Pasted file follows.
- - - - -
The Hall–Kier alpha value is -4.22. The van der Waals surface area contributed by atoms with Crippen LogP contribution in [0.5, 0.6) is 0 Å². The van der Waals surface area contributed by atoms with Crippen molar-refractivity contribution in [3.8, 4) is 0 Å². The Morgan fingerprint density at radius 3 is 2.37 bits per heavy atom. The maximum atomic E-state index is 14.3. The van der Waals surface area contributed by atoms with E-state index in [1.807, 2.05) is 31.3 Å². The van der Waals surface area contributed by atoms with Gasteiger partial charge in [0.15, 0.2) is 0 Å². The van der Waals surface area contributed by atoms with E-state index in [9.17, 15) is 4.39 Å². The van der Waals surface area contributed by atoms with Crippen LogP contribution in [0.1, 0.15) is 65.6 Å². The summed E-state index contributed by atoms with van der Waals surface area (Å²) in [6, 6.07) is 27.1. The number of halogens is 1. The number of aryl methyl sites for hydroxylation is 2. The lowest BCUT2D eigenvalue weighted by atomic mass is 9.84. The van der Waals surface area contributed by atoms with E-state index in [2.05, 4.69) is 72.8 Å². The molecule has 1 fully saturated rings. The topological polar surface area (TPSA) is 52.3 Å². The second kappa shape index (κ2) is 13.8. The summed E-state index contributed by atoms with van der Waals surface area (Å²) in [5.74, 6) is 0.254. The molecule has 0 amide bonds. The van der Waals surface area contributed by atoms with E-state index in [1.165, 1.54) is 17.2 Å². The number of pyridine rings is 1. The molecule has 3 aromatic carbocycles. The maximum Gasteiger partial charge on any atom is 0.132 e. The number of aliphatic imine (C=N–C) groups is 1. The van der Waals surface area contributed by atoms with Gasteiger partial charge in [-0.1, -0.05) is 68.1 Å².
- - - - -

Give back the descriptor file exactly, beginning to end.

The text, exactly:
The Hall–Kier alpha value is -4.22. The van der Waals surface area contributed by atoms with Crippen LogP contribution in [0.5, 0.6) is 0 Å². The van der Waals surface area contributed by atoms with Crippen molar-refractivity contribution in [3.8, 4) is 0 Å². The Morgan fingerprint density at radius 3 is 2.37 bits per heavy atom. The maximum atomic E-state index is 14.3. The van der Waals surface area contributed by atoms with E-state index in [1.807, 2.05) is 31.3 Å². The van der Waals surface area contributed by atoms with Gasteiger partial charge in [0.15, 0.2) is 0 Å². The van der Waals surface area contributed by atoms with E-state index in [9.17, 15) is 4.39 Å². The van der Waals surface area contributed by atoms with Crippen LogP contribution in [0.1, 0.15) is 65.6 Å². The summed E-state index contributed by atoms with van der Waals surface area (Å²) in [6, 6.07) is 27.1. The number of halogens is 1. The number of aryl methyl sites for hydroxylation is 2. The lowest BCUT2D eigenvalue weighted by atomic mass is 9.84. The van der Waals surface area contributed by atoms with E-state index in [2.05, 4.69) is 72.8 Å². The molecule has 1 fully saturated rings. The topological polar surface area (TPSA) is 52.3 Å². The second kappa shape index (κ2) is 13.8. The summed E-state index contributed by atoms with van der Waals surface area (Å²) in [5.74, 6) is 0.254. The molecule has 0 amide bonds. The van der Waals surface area contributed by atoms with E-state index in [1.165, 1.54) is 17.2 Å². The number of pyridine rings is 1. The molecule has 3 aromatic carbocycles. The maximum Gasteiger partial charge on any atom is 0.132 e. The number of aliphatic imine (C=N–C) groups is 1. The van der Waals surface area contributed by atoms with Gasteiger partial charge in [-0.1, -0.05) is 68.1 Å².